How the Foreign Corrupt Practices Act is Changing International Business Practices
How much has changed in the past 10 years?
A decade ago, athletes in many sports “juiced” with performance-enhancing drugs, many dot-coms inflated their valuations through “new metrics” and a certain large Texas-based energy company was a much-admired, high-flying company.
When it came to doing business in almost all foreign countries, the practice of paying bribes – frequently justified as paying for access, consultations with ‘experts’ or streamlining the regulatory process – didn’t pose a significant business risk to the arms-length-positioned company involved in the transaction. Bribes were justified as a culturally acceptable business practice to develop long-lasting relationships. In Europe they were even tax deductible.
While a lot has changed, cheaters never stop trying.
Passed in 1977, the Foreign Corrupt Practices Act (FCPA) was a rarity and was roundly criticized as creating an unfair playing field for US companies. Beginning in 1997 the World began to get on board, culminating with the UN Convention Against Bribery of 2003, which required that all countries pass and enforce anti-corruption legislation and most important, to cooperate with one another. To continue its leadership, the U.S. added FBI, Securities Exchange Commission and Department of Justice staff to support targeted law enforcement efforts.
The spirit of the anti-corruption legislation is simple: Do not pay any bribes to anyone. Technically the FCPA applies only to bribes paid (or offered) to foreign government officials to obtain or retain business, or develop an unfair competitive advantage. However, both the concept of bribe and foreign government official are interpreted very broadly. In numerous countries, where the state owns in whole or in part commercial enterprises, you may be doing business with a foreign government official without even realizing it.
For example, take the case of a U.S. company that had a highly successful relationship with an independent contractor representing it in a foreign country. The representative regularly secured profitable contracts with the government, which pleased the company until the relationship caught the attention of investigators during a corruption probe in that country. The government official responsible for the contracts was caught in a scheme to line his own pockets at public expense. The trail led to the U.S. company’s representative, who admitted that he and the official arranged for contracts at above-market rates.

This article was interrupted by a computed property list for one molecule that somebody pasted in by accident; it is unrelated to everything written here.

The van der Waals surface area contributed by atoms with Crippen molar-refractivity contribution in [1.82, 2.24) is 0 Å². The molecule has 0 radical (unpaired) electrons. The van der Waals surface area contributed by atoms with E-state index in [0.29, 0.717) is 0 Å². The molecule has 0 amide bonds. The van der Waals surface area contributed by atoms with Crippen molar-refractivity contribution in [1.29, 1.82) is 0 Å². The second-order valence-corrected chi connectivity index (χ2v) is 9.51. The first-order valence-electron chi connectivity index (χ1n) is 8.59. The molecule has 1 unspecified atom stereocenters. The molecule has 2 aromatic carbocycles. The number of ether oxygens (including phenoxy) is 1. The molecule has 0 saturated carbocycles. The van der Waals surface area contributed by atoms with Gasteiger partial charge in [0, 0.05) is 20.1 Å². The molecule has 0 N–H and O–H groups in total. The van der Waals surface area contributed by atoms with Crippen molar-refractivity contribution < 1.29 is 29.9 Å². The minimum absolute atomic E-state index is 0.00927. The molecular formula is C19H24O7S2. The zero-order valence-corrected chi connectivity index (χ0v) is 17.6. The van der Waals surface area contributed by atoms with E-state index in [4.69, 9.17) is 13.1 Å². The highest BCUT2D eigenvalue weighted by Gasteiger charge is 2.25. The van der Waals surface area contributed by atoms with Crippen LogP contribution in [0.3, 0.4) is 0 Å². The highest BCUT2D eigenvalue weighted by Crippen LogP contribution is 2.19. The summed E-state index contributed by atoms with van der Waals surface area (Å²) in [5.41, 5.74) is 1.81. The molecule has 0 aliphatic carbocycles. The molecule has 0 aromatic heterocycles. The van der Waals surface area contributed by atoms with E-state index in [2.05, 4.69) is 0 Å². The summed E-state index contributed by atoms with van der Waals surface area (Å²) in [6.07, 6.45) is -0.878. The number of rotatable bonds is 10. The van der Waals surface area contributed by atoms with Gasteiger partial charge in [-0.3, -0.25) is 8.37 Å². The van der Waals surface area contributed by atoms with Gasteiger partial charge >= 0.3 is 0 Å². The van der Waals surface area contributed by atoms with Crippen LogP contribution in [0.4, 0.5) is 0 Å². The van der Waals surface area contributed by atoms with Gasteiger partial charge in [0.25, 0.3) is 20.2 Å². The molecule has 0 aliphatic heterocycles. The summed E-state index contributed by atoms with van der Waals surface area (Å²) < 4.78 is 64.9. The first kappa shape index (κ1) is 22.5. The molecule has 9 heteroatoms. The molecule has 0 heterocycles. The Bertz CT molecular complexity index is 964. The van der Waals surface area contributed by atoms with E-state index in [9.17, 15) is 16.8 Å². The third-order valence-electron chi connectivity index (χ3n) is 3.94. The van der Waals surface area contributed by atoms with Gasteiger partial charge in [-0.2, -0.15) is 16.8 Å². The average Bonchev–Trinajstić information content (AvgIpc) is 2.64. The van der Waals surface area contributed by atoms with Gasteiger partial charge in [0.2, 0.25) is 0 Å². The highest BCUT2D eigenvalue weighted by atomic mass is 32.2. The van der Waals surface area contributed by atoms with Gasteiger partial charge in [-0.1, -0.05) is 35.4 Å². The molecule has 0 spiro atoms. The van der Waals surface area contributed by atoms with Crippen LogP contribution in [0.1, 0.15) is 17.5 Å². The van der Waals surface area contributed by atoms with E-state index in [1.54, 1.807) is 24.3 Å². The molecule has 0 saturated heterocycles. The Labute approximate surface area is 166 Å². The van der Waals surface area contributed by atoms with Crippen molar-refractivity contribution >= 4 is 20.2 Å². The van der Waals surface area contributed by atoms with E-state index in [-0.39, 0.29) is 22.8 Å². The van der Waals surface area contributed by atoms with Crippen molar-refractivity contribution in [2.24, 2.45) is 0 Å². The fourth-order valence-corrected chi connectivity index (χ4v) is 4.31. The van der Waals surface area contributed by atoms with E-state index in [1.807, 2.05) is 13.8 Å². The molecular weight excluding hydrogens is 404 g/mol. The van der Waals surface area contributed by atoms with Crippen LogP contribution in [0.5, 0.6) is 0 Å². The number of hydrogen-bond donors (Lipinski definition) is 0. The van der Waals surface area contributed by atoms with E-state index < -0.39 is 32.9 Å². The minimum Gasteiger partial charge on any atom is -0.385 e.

The U.S. company is now under investigation by both foreign and U.S. authorities for violation of anti-corruption laws. The investigation will span the entire operation and may uncover other violations. The costs of the investigation alone will likely exceed the profits made on the contracts, and the U.S. company will likely be found liable in both jurisdictions and settle for substantial fines and penalties. It is also likely the U.S. company’s executive in charge of the foreign operations will face criminal charges individually.
When the anti-corruption investigators come knocking, the accused company is expected to perform an extensive internal investigation at its own cost and then turn over all relevant information to the government. The accused company must work hard to defend its practices or negotiate a settlement in the face of fines, disgorgement of “tainted” gross profits, loss of export licenses, prosecution in foreign jurisdictions and the specter of an outside monitor. If the company investigates proactively, the issues may be addressed before the government gets involved. Often, counsel will suggest turning oneself in, which normally results in leniency.
But how do you know when an aggressive sales rep steps over the line from the much-practiced art of “wining and dining” customers to an illegal activity? Also, would a nominal business gift – popular in so many cultures – constitute a violation?
While only several countries actually define the value thresholds in anti-corruption legislation (the U.S. does not), there can be some best practice guidelines to follow:
- Develop policies: Understand all U.S. and applicable foreign laws and develop clear corporate policy with consequences meted out for any non-compliance.
- Training: Companies must have an education program in all relevant locations and languages to explain the company’s policies. Remember many foreign employees and contractors cannot read even their own language.
- Due diligence: If you are using agents to assist in the sales process, it is critical to conduct background screenings to uncover any past problems or concealed government relationships.
- Internal audit: The internal audit function should amend practices to include procedures to uncover bribery on the part of its employees and contract representatives.
- Periodic forensic reviews: Either using in-house resources or outside experts, the company should perform periodic compliance reviews of its existing anti-corruption policies, actual procedures and critical personnel.
Because many companies – even those that may be doing global business for the first time – tend to jump into executing their business plans, it is important to understand the various risks related to any potential non-compliance. Understanding your risks and taking measures to mitigate such risks will prevent your company from becoming a front-page story.
Patrick J. Hughes is a managing director in UHY Advisors’ Albany office. He can be reached at (518) 449-3166 or firstname.lastname@example.org. Jeffrey Harfenist is a managing director with UHY Advisors and is responsible for the firm’s Foreign Corrupt Practices Act-related services. Based in the Houston office, he can be reached at (713) 960-1706 or email@example.com.